2 get or gather together; "I am accumulating evidence for the man's unfaithfulness to his wife"; "She is amassing a lot of data for her thesis"; "She rolled up a small fortune" [syn: roll up, collect, accumulate, pile up, amass, compile]
EtymologyOld English hord.
- To amass, usually for one's personal collection.
In archaeology, a hoard is a collection of artifacts purposely buried in the ground. This would usually be with the intention of later recovery by the hoarder; hoarders sometimes died before retrieving the hoard, and these surviving hoards may be uncovered by metal-detectorists, members of the public and archaeologists much later. Forgetfulness and physical displacement from the location of the hoard may contribute to failing to retrieve it.
Hoards provide a useful method of providing dates for artifacts through association as they can usually be assumed to be contemporary and therefore used in creating chronologies. Hoards can also be considered an indicator of the relative degree of unrest in ancient societies. Thus conditions in 5th century and 6th century Britain spurred the burial of hoards of which the most famous are the Hoxne Hoard, Suffolk; the Mildenhall Treasure, the Fishpool Hoard, Nottinghamshire, the Water Newton hoard, Cambridgeshire, and the Cuerdale Hoard, Lancashire, all preserved in the British Museum.
Prudence Harper of the Metropolitan Museum of Art voiced some practical reservations about hoards at the time of the Soviet exhibition of Scythian gold in New York, 1975. Writing of the so-called "Maikop treasure" acquired from three separate sources by three museums early in the twentieth century, the Berliner Museen, the University of Pennsylvania Museum of Archaeology and Anthropology, and the Metropolitan Museum, New York, Harper warned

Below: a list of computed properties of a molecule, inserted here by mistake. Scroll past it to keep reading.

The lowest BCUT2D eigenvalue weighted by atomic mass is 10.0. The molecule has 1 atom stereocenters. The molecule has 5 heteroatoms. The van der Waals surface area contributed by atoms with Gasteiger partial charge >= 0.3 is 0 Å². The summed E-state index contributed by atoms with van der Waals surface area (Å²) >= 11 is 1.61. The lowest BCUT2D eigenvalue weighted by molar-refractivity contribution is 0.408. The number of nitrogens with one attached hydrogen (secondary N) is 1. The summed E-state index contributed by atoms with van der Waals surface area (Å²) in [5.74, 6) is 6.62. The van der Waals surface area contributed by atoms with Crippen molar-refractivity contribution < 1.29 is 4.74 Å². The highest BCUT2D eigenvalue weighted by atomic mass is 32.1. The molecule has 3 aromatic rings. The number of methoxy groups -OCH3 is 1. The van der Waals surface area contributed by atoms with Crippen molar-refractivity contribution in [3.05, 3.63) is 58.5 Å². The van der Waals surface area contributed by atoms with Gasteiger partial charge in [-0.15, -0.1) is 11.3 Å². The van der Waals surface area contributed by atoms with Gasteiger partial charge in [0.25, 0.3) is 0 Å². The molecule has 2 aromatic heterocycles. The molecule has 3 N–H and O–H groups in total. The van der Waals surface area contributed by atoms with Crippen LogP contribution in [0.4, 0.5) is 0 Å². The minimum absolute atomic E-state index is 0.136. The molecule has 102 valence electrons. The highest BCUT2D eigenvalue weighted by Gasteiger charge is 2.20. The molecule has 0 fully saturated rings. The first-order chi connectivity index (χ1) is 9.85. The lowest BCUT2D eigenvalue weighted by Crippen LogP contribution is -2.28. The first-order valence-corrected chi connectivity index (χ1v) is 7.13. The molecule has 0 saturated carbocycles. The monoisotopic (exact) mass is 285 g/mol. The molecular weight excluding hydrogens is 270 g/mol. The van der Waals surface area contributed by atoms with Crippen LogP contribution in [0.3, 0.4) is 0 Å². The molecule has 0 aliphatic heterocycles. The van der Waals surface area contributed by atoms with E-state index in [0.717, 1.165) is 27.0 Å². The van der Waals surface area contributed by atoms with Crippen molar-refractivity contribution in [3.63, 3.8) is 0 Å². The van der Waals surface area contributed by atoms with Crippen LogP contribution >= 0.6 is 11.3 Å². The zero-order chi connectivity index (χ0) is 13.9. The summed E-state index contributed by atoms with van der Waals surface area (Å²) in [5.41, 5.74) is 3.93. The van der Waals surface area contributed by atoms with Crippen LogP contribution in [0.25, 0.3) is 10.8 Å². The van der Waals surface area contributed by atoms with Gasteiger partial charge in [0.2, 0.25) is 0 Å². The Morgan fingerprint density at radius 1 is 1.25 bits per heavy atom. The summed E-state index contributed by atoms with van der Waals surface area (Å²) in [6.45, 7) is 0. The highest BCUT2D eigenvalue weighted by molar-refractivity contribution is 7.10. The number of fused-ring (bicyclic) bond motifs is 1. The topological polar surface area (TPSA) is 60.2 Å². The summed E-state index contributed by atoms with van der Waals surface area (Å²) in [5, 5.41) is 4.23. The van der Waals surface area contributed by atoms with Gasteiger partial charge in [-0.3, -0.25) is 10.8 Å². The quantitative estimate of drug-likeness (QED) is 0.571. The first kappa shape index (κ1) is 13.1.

- "By the time "hoards" or "treasures" reach museums from the antiquities market, it often happens that miscellaneous objects varying in date and style have become attached to the original group."
ClassificationHoards may be of precious metals, coinage, tools or more rarely, pottery. There are various classifications depending on the nature of the hoard.
A founder's hoard contains broken or unfit metal objects, ingots, casting waste, and often complete objects, in a finished state. These were probably buried with the intention to recover at a later time.
A merchant's hoard is a collection of various functional items which, it is conjectured, were buried by a traveling merchant for safety, with the intention of later retrieval.
A personal hoard is a collection of personal objects buried for safety in times of unrest.
A hoard of loot is a buried collection of spoils from raiding and is more in keeping with the popular idea of "buried treasure".
Votive hoards are different from the above in that they represent purposeful deposition of items, either all at once or over time for ritual purposes, without intent to recover them. Furthermore, votive hoards need not be "manufactured" goods, but can include organic amulets and animal remains. Votive hoards are often distinguished from more functional deposits by the nature of the goods themselves (from animal bones to diminutive artifacts), the places buried (being often associated with watery places, burial mounds and boundaries), and the treatment of the deposit (careful or haphazard placement and whether ritually destroyed/broken).
Hoards with individual articles
- Bactrian Gold
- Chausa hoard
- Collette Hoard
- Corbridge Hoard
- Cuerdale Hoard
- Ewart Park hoard
- Harrogate hoard
- Hoxne Hoard
- Isleham Hoard
- Kfar Monash Hoard
- Migdale Hoard
- Mildenhall Treasure
- Oat Bin Hoard
- Pereshchepina Treasure
- Reka Devnia hoard
- Sandur hoard
- Sevso Treasure
- Silsden Hoard
- Snettisham Hoard
- Towednack gold hoard
- Water Newton Treasure
- Ziwiye hoard
hoard in German: Depotfund
hoard in Latvian: Depozīts
hoard in Polish: Skarb
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